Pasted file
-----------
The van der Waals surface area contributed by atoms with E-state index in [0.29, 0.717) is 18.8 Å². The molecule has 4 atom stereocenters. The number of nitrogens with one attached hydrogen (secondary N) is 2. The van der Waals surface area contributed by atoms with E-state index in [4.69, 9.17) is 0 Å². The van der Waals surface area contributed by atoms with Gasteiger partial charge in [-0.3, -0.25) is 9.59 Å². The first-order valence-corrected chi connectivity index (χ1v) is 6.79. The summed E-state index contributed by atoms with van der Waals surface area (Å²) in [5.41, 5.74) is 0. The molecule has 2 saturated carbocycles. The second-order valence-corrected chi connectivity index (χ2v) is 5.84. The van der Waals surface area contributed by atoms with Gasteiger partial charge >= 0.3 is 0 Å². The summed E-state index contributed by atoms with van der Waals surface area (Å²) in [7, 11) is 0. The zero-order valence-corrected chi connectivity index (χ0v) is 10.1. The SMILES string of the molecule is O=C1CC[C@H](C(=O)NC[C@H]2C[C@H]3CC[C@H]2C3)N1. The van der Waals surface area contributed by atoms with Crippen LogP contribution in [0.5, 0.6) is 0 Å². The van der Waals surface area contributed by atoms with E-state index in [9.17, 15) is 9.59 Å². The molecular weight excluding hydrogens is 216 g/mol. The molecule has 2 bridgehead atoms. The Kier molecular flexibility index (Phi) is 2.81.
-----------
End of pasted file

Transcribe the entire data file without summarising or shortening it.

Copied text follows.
The van der Waals surface area contributed by atoms with E-state index in [0.29, 0.717) is 18.8 Å². The molecule has 4 atom stereocenters. The number of nitrogens with one attached hydrogen (secondary N) is 2. The van der Waals surface area contributed by atoms with E-state index in [4.69, 9.17) is 0 Å². The van der Waals surface area contributed by atoms with Gasteiger partial charge in [-0.3, -0.25) is 9.59 Å². The first-order valence-corrected chi connectivity index (χ1v) is 6.79. The summed E-state index contributed by atoms with van der Waals surface area (Å²) in [5.41, 5.74) is 0. The molecule has 2 saturated carbocycles. The second-order valence-corrected chi connectivity index (χ2v) is 5.84. The van der Waals surface area contributed by atoms with Gasteiger partial charge >= 0.3 is 0 Å². The summed E-state index contributed by atoms with van der Waals surface area (Å²) in [7, 11) is 0. The zero-order valence-corrected chi connectivity index (χ0v) is 10.1. The SMILES string of the molecule is O=C1CC[C@H](C(=O)NC[C@H]2C[C@H]3CC[C@H]2C3)N1. The van der Waals surface area contributed by atoms with Crippen LogP contribution in [0.5, 0.6) is 0 Å². The van der Waals surface area contributed by atoms with E-state index in [9.17, 15) is 9.59 Å². The molecular weight excluding hydrogens is 216 g/mol. The molecule has 2 bridgehead atoms. The Kier molecular flexibility index (Phi) is 2.81.